During the lengthy and grueling practices of Vanderbilt’s women’s soccer team, four players execute drills and perform exercises a little distance away from the rest of the team.
These four players are the goalkeepers: fifth-year senior Kaitlyn Fahrner, sophomores Lauren Demarchi and Taiana Tolleson, and freshman Sarah Fuller, who has unfortunately been injured for most of the season. Normally, college teams aim for a total of three goalkeepers on the roster, but Vanderbilt’s four allows the team more flexibility and creates an unusual dynamic.
Fahrner, who transferred to Vanderbilt from Oklahoma in 2016, has an impressive track record from her four and a half seasons of college soccer. She finished the 2016 season fourth in SEC goalkeepers with a save percentage of .804 and led the SEC in saves per game with an average of 5.29. During her time at Oklahoma, she recorded a stellar goals-against average of 0.99 in 2014 and allowed just one goal in her two matches she started in goal in 2015.
Tolleson, who is Vanderbilt’s first Hawaiian soccer student-athlete, logged 28 minutes as goalkeeper during the 2016 season, including two appearances in black and gold competitions. Demarchi logged 491 minutes as goalkeeper in 2016, made 18 saves, and earned a win over Mississippi State by allowing only one goal on ten shots.
During the aforementioned practices, the goalkeepers warm up and stretch with the rest of the team, then do keeper training while their teammates do other exercises and drills. At the end of each practice, the goalkeepers will rejoin the remainder of the team for 11 v. 11 games and goal practice. According to Fahrner, the keepers sometimes “feel disconnected from the team,” but she agreed with Demarchi that their separate practices “make us all closer because we spend a lot of time together.”
Often, one goalkeeper will play several games in a row before being switched out by one of the remaining keepers. There is no set rotation or schedule, only head coach Darren Ambrose’s judgment.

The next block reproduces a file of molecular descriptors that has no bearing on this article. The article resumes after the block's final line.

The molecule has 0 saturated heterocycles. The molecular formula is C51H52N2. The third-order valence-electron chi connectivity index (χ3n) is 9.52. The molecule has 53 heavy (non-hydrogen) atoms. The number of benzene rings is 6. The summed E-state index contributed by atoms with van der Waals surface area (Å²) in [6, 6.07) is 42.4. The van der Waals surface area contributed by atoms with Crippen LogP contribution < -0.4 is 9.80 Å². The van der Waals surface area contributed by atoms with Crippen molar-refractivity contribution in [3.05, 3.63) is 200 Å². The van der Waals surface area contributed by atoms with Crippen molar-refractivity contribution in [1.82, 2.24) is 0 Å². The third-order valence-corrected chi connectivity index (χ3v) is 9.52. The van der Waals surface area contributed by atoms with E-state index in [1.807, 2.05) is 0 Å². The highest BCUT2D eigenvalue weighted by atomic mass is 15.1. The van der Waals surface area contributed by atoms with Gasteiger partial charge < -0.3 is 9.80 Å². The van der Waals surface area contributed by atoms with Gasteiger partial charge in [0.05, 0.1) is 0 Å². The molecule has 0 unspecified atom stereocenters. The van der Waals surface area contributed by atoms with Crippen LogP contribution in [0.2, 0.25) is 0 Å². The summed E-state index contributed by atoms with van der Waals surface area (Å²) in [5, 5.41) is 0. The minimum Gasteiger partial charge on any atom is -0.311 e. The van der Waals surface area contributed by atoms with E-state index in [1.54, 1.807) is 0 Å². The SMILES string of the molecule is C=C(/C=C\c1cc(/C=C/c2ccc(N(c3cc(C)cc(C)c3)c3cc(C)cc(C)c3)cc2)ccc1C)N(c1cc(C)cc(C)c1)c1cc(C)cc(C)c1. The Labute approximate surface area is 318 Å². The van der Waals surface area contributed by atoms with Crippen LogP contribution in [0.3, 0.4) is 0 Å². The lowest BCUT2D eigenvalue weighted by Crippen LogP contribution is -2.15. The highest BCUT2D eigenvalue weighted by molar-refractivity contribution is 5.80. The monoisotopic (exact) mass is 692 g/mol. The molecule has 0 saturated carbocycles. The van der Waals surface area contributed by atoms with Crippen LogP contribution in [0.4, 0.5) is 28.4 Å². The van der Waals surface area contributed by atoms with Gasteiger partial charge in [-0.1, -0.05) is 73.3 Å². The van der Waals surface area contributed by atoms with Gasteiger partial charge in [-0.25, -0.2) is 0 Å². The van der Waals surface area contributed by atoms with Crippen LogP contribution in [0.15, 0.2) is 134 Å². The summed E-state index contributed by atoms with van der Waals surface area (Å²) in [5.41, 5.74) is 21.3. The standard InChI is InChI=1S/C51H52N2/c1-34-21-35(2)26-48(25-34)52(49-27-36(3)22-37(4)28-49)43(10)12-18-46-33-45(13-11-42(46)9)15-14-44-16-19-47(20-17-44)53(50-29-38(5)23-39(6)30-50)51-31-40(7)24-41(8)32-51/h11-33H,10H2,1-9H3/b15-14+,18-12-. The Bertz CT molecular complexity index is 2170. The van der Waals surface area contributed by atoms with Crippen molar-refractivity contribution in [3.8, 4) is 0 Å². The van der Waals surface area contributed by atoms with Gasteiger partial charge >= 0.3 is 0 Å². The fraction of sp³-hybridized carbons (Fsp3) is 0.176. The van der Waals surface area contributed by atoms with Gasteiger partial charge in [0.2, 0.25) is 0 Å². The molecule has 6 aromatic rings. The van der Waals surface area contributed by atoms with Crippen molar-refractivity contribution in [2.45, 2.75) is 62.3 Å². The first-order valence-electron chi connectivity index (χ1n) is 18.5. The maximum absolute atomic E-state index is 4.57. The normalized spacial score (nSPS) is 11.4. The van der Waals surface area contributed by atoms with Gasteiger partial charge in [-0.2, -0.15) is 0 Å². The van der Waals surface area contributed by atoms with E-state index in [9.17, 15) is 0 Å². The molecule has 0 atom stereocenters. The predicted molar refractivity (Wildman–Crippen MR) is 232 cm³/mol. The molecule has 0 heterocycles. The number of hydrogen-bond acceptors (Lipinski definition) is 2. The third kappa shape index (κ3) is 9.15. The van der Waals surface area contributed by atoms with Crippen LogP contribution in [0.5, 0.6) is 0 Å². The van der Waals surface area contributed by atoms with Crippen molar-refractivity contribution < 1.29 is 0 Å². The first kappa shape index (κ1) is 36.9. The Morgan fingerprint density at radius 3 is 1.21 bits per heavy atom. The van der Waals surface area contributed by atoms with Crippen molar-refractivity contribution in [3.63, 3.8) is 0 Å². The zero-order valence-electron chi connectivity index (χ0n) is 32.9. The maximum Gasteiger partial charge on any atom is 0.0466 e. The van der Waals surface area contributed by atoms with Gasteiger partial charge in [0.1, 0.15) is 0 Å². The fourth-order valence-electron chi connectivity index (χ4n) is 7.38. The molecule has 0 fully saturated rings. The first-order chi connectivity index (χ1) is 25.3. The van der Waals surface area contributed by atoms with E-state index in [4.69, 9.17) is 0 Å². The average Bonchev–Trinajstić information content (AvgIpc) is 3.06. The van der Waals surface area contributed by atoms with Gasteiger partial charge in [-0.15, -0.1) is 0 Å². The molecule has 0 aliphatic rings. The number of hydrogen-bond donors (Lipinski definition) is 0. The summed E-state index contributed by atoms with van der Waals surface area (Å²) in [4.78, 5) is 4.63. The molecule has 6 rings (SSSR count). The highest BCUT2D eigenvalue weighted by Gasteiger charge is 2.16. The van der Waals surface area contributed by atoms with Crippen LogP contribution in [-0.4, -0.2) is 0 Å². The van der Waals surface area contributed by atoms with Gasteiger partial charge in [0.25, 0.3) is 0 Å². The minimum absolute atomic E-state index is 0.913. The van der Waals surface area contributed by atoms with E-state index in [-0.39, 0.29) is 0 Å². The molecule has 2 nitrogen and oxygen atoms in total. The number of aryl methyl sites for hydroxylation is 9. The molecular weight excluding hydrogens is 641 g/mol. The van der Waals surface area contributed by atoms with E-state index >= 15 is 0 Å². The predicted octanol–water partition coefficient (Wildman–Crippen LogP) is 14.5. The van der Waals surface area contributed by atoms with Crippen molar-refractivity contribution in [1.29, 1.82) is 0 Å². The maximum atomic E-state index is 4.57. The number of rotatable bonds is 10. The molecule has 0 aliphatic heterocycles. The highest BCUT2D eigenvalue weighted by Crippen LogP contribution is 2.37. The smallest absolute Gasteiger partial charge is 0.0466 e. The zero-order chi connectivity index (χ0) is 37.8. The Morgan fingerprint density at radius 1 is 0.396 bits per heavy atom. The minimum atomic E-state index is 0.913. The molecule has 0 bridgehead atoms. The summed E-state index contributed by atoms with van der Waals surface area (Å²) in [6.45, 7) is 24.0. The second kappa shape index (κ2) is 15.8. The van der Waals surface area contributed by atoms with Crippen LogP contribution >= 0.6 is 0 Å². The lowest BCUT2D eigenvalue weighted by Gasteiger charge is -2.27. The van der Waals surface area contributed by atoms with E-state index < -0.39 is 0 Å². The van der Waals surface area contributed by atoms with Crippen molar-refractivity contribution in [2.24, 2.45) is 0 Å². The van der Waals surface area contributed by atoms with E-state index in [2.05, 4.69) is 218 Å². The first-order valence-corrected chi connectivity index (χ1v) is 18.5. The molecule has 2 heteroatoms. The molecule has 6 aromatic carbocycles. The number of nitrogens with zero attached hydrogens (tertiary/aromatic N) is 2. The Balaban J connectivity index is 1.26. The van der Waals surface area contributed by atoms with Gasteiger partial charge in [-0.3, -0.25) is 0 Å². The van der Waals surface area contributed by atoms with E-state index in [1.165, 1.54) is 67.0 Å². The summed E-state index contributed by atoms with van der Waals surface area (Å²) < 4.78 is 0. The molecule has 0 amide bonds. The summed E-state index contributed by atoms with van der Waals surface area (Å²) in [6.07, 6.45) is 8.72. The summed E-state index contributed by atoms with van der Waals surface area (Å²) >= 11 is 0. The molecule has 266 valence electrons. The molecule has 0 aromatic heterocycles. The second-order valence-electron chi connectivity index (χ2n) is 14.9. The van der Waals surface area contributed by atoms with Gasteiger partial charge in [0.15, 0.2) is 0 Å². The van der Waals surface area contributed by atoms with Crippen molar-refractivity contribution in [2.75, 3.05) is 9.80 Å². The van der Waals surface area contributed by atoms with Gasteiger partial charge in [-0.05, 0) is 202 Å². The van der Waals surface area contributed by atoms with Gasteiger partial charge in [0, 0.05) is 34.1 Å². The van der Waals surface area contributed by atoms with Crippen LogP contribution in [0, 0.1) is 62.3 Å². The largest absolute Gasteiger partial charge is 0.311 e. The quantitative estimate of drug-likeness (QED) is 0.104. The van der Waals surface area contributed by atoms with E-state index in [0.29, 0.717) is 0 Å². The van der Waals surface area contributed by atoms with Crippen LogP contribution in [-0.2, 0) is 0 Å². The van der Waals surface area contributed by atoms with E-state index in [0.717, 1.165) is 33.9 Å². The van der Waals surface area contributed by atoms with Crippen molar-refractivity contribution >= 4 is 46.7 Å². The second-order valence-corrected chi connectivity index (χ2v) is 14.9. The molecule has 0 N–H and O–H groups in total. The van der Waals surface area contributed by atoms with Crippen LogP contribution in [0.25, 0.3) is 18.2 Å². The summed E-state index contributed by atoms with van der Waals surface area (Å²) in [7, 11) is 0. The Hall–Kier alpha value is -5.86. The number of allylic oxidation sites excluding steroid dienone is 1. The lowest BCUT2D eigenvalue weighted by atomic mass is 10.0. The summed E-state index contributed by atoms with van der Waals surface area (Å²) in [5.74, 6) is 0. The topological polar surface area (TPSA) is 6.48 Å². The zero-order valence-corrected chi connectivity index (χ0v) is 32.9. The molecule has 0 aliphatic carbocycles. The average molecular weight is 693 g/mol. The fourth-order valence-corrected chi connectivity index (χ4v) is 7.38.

“Who he [Ambrose] feels is most fit to play plays,” Demarchi said, “and they play until he feels they are not fit to play.”
While the coach will usually decide the goalkeeper based on performance, Ambrose’s hand was forced earlier this year when Fahrner missed a few weeks due to injury. In that span, Tolleson started six games, posting a .677 save percentage and 1.61 goals allowed average, guiding Vanderbilt to a 3-2-1 record in the process.
By having a four-person goalkeeper roster, Vanderbilt is at an advantage over many other colleges. For instance, University of Kentucky has only one goalkeeper this year, and their team is currently 7-11 and on a three-game losing streak. Fahrner points out that, since their sole keeper is injured, Kentucky has “lost badly to mediocre teams because a fielder played as goalkeeper.”
With Fahrner back in the lineup, Vanderbilt looks to wrap up the season on a high note headed into the SEC Tournament. Both Fahrner and Demarchi singled out the team’s recent 2-1 upset victory over No. 11 Tennessee as a high point for the season.
“[That game] was good to get our confidence back against losing a couple of games and to win against a top 25 team,” Fahrner said. “It’s all a collective unit. It’s not just me winning the game.”
Demarchi agreed, noting that “we can play perfectly and still tie 0-0,” so a victory over such a good team is even more meaningful.
The goalkeepers also agree that the team’s lowest points have been their back-to-back losses to Indiana and Rhode Island, both of which matches Vanderbilt was favored to win.
“We need to work on being a mature team to succeed,” said Demarchi.
“Because we have a young team, the hardest games to win are the games you’re supposed to win,” added Fahrner. “Going to get up to play for the games that are tougher is easier. The hardest games to get up and go to are the games you’re supposed to win.”
As of 10/22/17, the team is 10-6-1 in general and 5-3-1 in SEC games.